Our Mission

The Animal Care & Use Program fosters a culture of excellence, compassion, and adherence to the highest standards of animal welfare in the conduct of research, testing, and teaching at the University of Michigan.

A Message from Our Leadership

Male and female scientist in laboratory performing biopsy

For decades, laboratory animals have been essential to almost every major advance in human and animal medicine. The University of Michigan community is committed to the highest standards of excellent and humane care in the use of these animals in its research, and we believe that this commitment is central to the rigor and impact of our work.

Our approach goes beyond strict adherence to all required guidelines. In addition, we embrace the principles known as “the three Rs”: reducing the number of animals used to the minimum necessary, replacing animals with other options whenever possible, and refining practices to ensure the most humane conditions and procedures possible.

Our Program comprises three units that support our campus-wide research community and ensure our collective commitment to the welfare of all animals under our care:

Through projects and training activities that span a wide variety of fields, including medicine, dentistry, natural resources and the environment, engineering, public health, and kinesiology, scientific and medical knowledge developed through animal research has saved countless lives and improved health outcomes for both humans and animals.

Some examples of life-changing research projects and teaching programs at the University of Michigan are highlighted in the stories below. 

Regards,

S. Jack Hu, PhD
Vice President for Research
Professor of Engineering
Institutional Official

Melissa Dyson, DVM, MS, DACLAM
Interim Attending Veterinarian
Interim Director, Unit for Laboratory Animal Medicine
Associate Professor of Laboratory Animal Medicine

William Greer, BS, CPIA, LAT, CM
Assistant Vice President - Animal Program Compliance Oversight
Director, Animal Care & Use Office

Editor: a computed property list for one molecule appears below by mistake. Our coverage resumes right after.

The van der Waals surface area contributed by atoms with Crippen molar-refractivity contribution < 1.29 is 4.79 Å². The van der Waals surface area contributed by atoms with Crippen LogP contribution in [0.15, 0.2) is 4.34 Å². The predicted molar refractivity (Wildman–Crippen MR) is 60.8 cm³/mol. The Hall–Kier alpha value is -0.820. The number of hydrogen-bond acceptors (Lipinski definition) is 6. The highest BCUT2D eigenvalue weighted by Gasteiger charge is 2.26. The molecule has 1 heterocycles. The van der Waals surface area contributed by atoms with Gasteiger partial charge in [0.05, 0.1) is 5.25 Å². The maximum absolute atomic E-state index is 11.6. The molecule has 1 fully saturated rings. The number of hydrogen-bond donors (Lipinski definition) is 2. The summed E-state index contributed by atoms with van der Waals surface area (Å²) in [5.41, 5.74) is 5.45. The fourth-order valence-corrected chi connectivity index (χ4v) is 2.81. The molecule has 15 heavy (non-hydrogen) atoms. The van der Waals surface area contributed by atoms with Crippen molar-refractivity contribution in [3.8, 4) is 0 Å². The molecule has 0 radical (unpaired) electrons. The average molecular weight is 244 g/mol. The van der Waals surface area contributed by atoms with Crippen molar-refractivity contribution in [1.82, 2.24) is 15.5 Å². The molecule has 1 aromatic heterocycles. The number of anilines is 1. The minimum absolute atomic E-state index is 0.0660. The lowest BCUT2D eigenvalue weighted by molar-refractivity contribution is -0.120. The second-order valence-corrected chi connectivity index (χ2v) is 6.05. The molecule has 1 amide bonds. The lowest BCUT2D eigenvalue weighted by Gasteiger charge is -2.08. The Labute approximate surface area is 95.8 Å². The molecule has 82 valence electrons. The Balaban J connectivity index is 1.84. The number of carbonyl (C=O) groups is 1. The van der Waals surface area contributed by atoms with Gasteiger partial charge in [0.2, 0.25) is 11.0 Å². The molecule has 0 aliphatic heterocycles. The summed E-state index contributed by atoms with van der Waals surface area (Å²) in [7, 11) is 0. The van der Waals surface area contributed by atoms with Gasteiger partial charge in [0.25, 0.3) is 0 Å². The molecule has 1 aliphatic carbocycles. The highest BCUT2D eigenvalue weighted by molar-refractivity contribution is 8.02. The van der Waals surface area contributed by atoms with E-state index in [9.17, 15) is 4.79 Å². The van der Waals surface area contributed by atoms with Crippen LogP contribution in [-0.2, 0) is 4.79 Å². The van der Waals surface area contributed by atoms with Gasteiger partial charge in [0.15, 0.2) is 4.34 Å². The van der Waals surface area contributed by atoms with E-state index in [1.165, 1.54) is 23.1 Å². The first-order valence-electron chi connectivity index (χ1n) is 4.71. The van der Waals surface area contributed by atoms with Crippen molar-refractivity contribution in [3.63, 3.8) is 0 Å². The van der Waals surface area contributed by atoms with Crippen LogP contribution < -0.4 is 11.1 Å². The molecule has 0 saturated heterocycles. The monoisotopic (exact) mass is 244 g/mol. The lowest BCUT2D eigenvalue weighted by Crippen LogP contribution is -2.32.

Daniel D. Myers, DVM, DACLAM
Associate Professor of Surgery
Chair, Institutional Animal Care & Use Committee

Brown laboratory mouse in nesting material
Wednesday, October 11, 2017From Urine Output to Disease, Mouse Study Shows Importance of Hormone Quality Control
Discovering a puddle of mouse urine seems like a strange scientific “eureka” moment. But for one research team, it’s exactly what led to a new discovery.
Black laboratory mice in nesting material
Thursday, September 14, 2017Mouse Study Explores Why the Elderly Are More Susceptible to Viral Lung Infections
New study conducted by U-M, Yale researchers underscores the importance and relevance of the mouse for studying influenza with aging.
Mouse in nesting material
Monday, August 28, 2017Mouse Model May Offer Clues on How To Treat the Most Common Cause of Childhood Deafness
A high-dose antioxidant regimen helps slow one type of genetic hearing loss in mice. Researchers hope to learn whether it could someday be used to treat the most common cause of childhood deafness.

Questions?

As a public institution and an accredited site for animal use, we are open to inquiries, reports of concern, or other communications from within and beyond the U-M. Questions about the care and use of laboratory animals at the University of Michigan should be directed to acuoffice@umich.edu